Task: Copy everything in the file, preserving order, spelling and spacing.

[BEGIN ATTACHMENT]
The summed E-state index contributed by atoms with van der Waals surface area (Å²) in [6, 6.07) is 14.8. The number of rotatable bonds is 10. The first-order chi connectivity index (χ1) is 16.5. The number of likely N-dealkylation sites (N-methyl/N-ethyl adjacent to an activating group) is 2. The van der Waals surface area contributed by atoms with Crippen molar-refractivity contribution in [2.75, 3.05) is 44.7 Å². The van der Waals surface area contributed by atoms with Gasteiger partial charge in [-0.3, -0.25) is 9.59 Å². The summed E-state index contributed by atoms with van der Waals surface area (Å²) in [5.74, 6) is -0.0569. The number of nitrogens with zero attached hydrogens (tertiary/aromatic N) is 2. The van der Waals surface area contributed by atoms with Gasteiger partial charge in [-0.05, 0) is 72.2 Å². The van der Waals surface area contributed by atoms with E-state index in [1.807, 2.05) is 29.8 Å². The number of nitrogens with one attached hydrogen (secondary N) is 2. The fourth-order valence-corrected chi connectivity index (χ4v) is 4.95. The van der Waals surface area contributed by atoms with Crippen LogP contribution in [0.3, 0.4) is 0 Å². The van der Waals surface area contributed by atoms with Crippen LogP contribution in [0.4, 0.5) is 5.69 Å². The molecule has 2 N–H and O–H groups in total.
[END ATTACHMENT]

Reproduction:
The summed E-state index contributed by atoms with van der Waals surface area (Å²) in [6, 6.07) is 14.8. The number of rotatable bonds is 10. The first-order chi connectivity index (χ1) is 16.5. The number of likely N-dealkylation sites (N-methyl/N-ethyl adjacent to an activating group) is 2. The van der Waals surface area contributed by atoms with Crippen molar-refractivity contribution in [2.75, 3.05) is 44.7 Å². The van der Waals surface area contributed by atoms with Gasteiger partial charge in [-0.3, -0.25) is 9.59 Å². The summed E-state index contributed by atoms with van der Waals surface area (Å²) in [5.74, 6) is -0.0569. The number of nitrogens with zero attached hydrogens (tertiary/aromatic N) is 2. The van der Waals surface area contributed by atoms with Gasteiger partial charge in [-0.05, 0) is 72.2 Å². The van der Waals surface area contributed by atoms with E-state index in [1.807, 2.05) is 29.8 Å². The number of nitrogens with one attached hydrogen (secondary N) is 2. The fourth-order valence-corrected chi connectivity index (χ4v) is 4.95. The van der Waals surface area contributed by atoms with Crippen LogP contribution in [0.3, 0.4) is 0 Å². The van der Waals surface area contributed by atoms with Crippen LogP contribution in [0.4, 0.5) is 5.69 Å². The molecule has 2 N–H and O–H groups in total.